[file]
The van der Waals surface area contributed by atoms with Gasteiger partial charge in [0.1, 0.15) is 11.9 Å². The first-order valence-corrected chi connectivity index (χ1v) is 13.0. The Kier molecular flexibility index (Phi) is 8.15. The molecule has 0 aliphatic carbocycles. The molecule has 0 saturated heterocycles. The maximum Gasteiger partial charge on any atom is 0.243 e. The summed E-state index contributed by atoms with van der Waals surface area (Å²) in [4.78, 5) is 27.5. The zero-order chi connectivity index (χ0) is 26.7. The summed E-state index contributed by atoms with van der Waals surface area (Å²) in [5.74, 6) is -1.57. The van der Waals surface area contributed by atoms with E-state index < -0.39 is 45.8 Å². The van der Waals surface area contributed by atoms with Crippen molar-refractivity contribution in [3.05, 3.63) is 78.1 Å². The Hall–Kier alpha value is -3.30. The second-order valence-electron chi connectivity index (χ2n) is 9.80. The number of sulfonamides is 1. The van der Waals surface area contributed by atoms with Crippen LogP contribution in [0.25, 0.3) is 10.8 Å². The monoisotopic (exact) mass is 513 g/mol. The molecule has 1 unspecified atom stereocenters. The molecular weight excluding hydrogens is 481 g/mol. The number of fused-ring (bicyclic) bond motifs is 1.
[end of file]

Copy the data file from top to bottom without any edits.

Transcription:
The van der Waals surface area contributed by atoms with Gasteiger partial charge in [0.1, 0.15) is 11.9 Å². The first-order valence-corrected chi connectivity index (χ1v) is 13.0. The Kier molecular flexibility index (Phi) is 8.15. The molecule has 0 aliphatic carbocycles. The molecule has 0 saturated heterocycles. The maximum Gasteiger partial charge on any atom is 0.243 e. The summed E-state index contributed by atoms with van der Waals surface area (Å²) in [4.78, 5) is 27.5. The zero-order chi connectivity index (χ0) is 26.7. The summed E-state index contributed by atoms with van der Waals surface area (Å²) in [5.74, 6) is -1.57. The van der Waals surface area contributed by atoms with E-state index < -0.39 is 45.8 Å². The van der Waals surface area contributed by atoms with Crippen molar-refractivity contribution in [3.05, 3.63) is 78.1 Å². The Hall–Kier alpha value is -3.30. The second-order valence-electron chi connectivity index (χ2n) is 9.80. The number of sulfonamides is 1. The van der Waals surface area contributed by atoms with Crippen LogP contribution in [0.25, 0.3) is 10.8 Å². The monoisotopic (exact) mass is 513 g/mol. The molecule has 1 unspecified atom stereocenters. The molecular weight excluding hydrogens is 481 g/mol. The number of fused-ring (bicyclic) bond motifs is 1.